"Readers new to Cherryh's Compact Space will need patience and determination to get involved—but it's worth the effort: memorable characters, intriguing aliens, and a convoluted yet satisfying plot guaranteed to extend even the most space-operatically inclined brain cells."
Fifth in Cherryh's hitherto paperback Chanur series—a clan/dynasty saga whose alien principals, unusually, are nearly all female, and featuring other alien species by the shipload amid a welter of interspecies politicking, maneuvering, haggling, and strife. Read full book review >
YVGENIE by C.J. Cherryh
SCIENCE FICTION & FANTASY
Released: Nov. 1, 1991

"The multiple points of view don't help, and overall this won't win many new converts—though teenage readers will sympathize with Ilyana's plight."
Third of Cherryh's medieval fantasies (Rusalka, Chernevog) describing the tangled relationships and doings of a wizard family living in the primeval forests of Russian Kiev. Read full book review >
HEAVY TIME by C.J. Cherryh
FICTION & LITERATURE
Released: June 17, 1991

"Taut, gripping, realistic work, with Cherryh taking a stab at character development, and bringing her agreeably complex plot to a satisfying if unsurprising conclusion."
Another adventure set in the medium-future universe of Rimrunners and Cyteen; here, the action takes place in the solar system's asteroid belt, where independent miners are slowly being squeezed out by the predatory mining consortium ASTEX. Read full book review >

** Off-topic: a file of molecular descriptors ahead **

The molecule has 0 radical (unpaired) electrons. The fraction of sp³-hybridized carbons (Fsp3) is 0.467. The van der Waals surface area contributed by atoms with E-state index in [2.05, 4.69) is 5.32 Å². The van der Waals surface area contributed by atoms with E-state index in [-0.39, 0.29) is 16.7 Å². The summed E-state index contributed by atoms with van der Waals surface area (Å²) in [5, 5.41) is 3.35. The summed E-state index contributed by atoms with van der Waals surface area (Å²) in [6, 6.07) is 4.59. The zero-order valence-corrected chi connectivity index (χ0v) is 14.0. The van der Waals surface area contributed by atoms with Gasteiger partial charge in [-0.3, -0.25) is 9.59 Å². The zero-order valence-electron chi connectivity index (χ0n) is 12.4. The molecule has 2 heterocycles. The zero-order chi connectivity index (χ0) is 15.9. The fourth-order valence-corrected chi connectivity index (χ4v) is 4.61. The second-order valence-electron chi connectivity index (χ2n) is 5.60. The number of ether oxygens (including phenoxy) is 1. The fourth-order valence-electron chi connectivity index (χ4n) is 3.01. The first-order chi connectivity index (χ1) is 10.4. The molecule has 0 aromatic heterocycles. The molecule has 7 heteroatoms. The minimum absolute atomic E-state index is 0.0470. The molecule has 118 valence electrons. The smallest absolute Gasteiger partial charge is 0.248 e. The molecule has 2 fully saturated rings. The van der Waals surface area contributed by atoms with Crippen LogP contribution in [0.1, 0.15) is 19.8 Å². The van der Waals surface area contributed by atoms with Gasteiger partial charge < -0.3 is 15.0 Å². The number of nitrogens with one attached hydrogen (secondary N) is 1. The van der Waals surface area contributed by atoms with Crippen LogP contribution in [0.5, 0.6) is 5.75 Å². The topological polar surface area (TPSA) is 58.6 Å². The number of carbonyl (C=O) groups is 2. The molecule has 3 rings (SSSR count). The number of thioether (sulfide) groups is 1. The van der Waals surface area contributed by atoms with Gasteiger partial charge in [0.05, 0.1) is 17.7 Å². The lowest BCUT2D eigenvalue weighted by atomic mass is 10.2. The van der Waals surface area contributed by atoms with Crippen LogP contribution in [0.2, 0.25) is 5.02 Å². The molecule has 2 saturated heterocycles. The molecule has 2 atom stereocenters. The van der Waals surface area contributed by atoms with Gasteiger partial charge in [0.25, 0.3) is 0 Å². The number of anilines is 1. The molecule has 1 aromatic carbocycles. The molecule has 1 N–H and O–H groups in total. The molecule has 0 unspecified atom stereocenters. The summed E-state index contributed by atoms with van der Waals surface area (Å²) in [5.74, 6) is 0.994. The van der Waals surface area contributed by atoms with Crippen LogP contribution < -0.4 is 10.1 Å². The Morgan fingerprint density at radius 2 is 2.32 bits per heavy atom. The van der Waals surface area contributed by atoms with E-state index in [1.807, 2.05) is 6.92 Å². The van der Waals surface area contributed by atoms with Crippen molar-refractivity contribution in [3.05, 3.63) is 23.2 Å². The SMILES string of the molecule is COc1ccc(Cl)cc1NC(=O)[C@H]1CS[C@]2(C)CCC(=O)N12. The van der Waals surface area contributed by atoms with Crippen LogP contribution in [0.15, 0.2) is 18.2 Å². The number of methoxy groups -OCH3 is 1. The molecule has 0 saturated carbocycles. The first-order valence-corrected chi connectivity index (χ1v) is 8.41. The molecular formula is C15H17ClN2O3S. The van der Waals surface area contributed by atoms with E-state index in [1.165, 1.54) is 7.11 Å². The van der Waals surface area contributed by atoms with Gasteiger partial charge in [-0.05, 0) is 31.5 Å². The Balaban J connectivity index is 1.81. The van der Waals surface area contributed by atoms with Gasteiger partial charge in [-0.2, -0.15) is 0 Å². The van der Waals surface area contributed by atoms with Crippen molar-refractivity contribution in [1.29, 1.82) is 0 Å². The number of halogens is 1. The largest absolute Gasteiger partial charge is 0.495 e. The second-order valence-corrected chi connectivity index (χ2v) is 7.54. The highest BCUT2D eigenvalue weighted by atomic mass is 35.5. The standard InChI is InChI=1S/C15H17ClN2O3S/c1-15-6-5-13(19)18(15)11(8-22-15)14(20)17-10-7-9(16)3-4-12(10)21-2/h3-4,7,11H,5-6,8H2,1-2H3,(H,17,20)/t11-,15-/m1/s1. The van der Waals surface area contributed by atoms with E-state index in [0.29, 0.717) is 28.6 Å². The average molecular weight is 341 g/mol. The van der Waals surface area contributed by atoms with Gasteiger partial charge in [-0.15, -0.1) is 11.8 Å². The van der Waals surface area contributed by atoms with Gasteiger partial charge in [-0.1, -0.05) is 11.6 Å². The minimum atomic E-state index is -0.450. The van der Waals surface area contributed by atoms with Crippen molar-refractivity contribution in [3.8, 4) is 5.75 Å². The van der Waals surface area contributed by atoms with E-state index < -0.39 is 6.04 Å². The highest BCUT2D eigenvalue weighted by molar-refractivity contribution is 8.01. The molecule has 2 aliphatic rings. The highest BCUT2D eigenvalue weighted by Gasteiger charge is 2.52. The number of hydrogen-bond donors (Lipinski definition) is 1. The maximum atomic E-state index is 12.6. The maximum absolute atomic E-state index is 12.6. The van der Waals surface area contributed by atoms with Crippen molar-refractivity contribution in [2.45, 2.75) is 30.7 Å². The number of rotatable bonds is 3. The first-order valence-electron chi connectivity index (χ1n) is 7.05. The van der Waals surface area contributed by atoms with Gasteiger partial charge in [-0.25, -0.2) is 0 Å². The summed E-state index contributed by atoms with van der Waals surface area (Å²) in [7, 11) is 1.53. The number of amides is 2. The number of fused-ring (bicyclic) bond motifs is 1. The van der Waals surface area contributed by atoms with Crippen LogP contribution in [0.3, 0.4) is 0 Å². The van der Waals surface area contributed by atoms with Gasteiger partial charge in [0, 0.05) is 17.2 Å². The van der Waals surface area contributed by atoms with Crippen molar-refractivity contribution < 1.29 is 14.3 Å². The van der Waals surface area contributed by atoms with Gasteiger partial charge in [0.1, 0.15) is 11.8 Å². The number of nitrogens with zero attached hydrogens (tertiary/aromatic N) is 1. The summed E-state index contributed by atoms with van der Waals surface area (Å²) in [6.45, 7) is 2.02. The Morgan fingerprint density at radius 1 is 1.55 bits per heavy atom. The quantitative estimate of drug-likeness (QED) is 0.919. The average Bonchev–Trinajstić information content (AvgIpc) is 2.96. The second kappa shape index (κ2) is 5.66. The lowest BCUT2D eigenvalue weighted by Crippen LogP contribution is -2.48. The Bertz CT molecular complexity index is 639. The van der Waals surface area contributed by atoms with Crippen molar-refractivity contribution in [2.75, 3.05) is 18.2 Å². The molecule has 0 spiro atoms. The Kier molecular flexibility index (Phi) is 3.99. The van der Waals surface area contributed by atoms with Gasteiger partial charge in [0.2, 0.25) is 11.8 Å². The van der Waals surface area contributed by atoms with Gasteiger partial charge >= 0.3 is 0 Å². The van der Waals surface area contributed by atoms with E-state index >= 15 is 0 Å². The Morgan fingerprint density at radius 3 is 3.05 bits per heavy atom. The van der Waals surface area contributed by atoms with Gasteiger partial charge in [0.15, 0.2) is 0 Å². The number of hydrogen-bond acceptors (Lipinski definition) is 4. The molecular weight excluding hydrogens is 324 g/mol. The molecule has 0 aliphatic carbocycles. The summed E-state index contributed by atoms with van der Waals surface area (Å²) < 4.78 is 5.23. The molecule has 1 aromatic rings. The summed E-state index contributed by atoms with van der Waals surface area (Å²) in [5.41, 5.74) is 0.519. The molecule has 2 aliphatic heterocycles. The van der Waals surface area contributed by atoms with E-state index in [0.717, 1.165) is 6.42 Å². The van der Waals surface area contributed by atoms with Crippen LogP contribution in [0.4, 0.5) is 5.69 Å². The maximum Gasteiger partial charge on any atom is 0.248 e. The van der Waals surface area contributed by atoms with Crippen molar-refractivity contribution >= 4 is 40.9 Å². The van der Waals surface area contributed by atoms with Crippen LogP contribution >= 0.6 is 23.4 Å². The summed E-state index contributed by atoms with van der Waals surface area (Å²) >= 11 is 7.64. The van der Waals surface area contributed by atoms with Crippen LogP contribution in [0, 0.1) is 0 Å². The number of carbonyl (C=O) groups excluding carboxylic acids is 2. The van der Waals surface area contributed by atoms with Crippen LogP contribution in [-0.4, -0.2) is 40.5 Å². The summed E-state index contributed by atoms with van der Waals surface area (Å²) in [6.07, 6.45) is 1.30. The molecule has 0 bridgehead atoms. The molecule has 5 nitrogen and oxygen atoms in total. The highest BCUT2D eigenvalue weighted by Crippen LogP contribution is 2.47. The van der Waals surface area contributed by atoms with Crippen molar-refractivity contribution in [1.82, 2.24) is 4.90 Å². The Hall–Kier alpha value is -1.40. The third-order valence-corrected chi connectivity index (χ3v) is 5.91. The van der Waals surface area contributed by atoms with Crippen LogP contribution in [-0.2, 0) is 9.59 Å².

CHERNEVOG by C.J. Cherryh
Released: Oct. 1, 1990

"Obscure in places but, overall, an original fantasy with fascinating characters, unique magic, and compelling plot."
Atmospheric Russian fantasy, sequel to Rusalka (1989), from the author of Cyteen and Rimrunners. Read full book review >
RUSALKA by C.J. Cherryh
Released: Oct. 1, 1989

"Mechanics-wise, a pretty good plot, if only so-so characters and setting What's missing is atmosphere, tension, chills and thrills—anything, in sum, that might galvanize this earnest, plodding, uncompelling, and decidedly overlong yarn."
From the author of Cyteen, Downbelow Station, and various other works of science fiction: a fantasy of Old Russia, where powerful spirits lurk in every natural feature of the landscape and Christianity, never mind Marxism, isn't even a distant prospect. Read full book review >
RIMRUNNERS by C.J. Cherryh
Released: June 28, 1989

"Plenty of tough, muscular, sometimes brutal action, complete with edge-of-your-seat plotting: likely to please space-battle-happy fans unconcerned with underlying reasons and motivations."
From the author of, most recently, Cyteen (1988): a space-action yarn chockfull of convincingly gritty detail, though less than adequate when it comes to backdrop and explanations. Read full book review >
CYTEEN by C.J. Cherryh
Released: May 25, 1988

"Still, aficionados of futuristic imaginary power-politics, and those intrigued by the possibilities of human-biological manipulation, will find much to ponder here."
Not a sequel to, but a story taking place in the same far-future universe as, Cherryh's well-known Downbelow Station, churning with political intrigue and heavyweight powerbroking, thick with knotty conspiracies and plots. Read full book review >
CUCKOO'S EGG by C.J. Cherryh
Released: April 15, 1985

"However, it is fast-moving, tautly written, and pleasingly sure-footed—soothing, if not moving."
From the author of Downbelow Station: a believable and well worked-out tale about a human child raised by aliens. Read full book review >